All together now:

How inclusion and sustainability promote Canadian well-being

Budget 2019 Submission to the Standing Committee on Finance
August 2018
Download the brief (PDF)

Ground-breaking research by Richard Wilkinson and Kate Pickett, conducted over 30 years and published in the 2009 book, The Spirit Level, unpacks some widely-held beliefs to reveal the tremendous socio-economic benefits of addressing inequality and promoting sustainability. One of their central findings is that everyone – rich, poor, and middle class – benefits from greater levels of equality.

Greater equality and the correspondingly higher levels of social inclusion have the potential to increase economic participation and competitiveness.

Citizens for Public Justice (CPJ) is a faith-based policy organization that believes federal policy can and must serve the public good. Our research, policy analysis, education, and advocacy work are grounded in an understanding of the sacredness of creation and the dignity of all people. From this perspective, the central role of government is to promote the well-being of citizens and residents, and the flourishing of the Earth.

While competition is widely understood as a contributor to economic growth, society faces multiple crises – poverty, climate change, and a global refugee crisis – that urgently require cooperative efforts to be effectively addressed. Mechanisms like the Sustainable Development Goals (SDGs), the Paris Agreement, and efforts towards a global compact on refugees are vital and must be supported.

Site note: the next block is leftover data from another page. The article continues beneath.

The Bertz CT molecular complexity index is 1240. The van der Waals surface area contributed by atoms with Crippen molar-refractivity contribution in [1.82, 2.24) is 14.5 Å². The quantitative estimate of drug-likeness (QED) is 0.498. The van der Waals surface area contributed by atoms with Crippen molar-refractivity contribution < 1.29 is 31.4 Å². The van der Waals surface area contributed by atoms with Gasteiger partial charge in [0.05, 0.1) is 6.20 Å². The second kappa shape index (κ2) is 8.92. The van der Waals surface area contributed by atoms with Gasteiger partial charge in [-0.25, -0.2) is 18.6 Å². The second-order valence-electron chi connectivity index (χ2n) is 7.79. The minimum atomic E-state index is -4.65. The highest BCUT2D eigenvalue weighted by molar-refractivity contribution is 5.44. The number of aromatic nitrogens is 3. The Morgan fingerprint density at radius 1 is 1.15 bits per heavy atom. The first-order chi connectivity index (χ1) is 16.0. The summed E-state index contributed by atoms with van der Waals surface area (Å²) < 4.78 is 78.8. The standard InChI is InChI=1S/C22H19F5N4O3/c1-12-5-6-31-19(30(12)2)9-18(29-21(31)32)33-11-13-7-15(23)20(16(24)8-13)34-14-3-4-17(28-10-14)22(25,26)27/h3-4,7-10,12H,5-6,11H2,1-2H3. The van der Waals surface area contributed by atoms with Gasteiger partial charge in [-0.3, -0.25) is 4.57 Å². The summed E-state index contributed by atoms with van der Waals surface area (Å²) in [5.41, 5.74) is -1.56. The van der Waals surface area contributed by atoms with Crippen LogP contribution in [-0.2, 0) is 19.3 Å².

Credible research suggests that investing in measures that promote social inclusion and environmental well-being have the added benefit of encouraging competitiveness internationally.

Drawing on CPJ’s ongoing engagement on poverty reduction, climate change, and refugee rights, we have developed three recommendations for Budget 2019. They focus on instruments that contribute to social, economic, and environmental health.

CPJ’s recommendations for Budget 2019:

  1. Allocate $5.56 billion annually in new spending as a down payment on the Canadian Poverty Reduction Strategy, beginning in 2019.
  2. Eliminate all subsidies to the fossil fuel sector for an annual savings of $1.6 billion and allocate $2.05 billion for a National Decarbonization Strategy and Just Transition Transfer.
  3. Invest $13 million annually in refugee resettlement and wholly phase out travel loan repayment.

References

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